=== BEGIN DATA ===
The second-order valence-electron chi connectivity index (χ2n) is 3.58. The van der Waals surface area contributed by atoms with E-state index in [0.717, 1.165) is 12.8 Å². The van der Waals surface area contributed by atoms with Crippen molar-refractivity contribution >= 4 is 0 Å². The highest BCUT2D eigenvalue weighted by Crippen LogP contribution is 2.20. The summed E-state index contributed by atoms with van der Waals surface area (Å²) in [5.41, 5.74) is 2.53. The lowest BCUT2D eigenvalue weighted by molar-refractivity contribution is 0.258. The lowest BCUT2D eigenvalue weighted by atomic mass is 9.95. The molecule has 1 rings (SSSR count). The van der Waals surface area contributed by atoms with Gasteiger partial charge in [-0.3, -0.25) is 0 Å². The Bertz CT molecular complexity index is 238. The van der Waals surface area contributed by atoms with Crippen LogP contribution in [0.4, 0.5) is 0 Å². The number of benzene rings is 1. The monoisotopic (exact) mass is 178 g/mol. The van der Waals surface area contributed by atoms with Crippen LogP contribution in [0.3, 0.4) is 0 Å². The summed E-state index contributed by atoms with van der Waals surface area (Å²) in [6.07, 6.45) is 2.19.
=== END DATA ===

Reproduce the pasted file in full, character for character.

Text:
The second-order valence-electron chi connectivity index (χ2n) is 3.58. The van der Waals surface area contributed by atoms with E-state index in [0.717, 1.165) is 12.8 Å². The van der Waals surface area contributed by atoms with Crippen molar-refractivity contribution >= 4 is 0 Å². The highest BCUT2D eigenvalue weighted by Crippen LogP contribution is 2.20. The summed E-state index contributed by atoms with van der Waals surface area (Å²) in [5.41, 5.74) is 2.53. The lowest BCUT2D eigenvalue weighted by molar-refractivity contribution is 0.258. The lowest BCUT2D eigenvalue weighted by atomic mass is 9.95. The molecule has 1 rings (SSSR count). The van der Waals surface area contributed by atoms with Gasteiger partial charge in [-0.3, -0.25) is 0 Å². The Bertz CT molecular complexity index is 238. The van der Waals surface area contributed by atoms with Crippen LogP contribution in [0.4, 0.5) is 0 Å². The number of benzene rings is 1. The monoisotopic (exact) mass is 178 g/mol. The van der Waals surface area contributed by atoms with Crippen LogP contribution in [0.3, 0.4) is 0 Å². The summed E-state index contributed by atoms with van der Waals surface area (Å²) in [6.07, 6.45) is 2.19.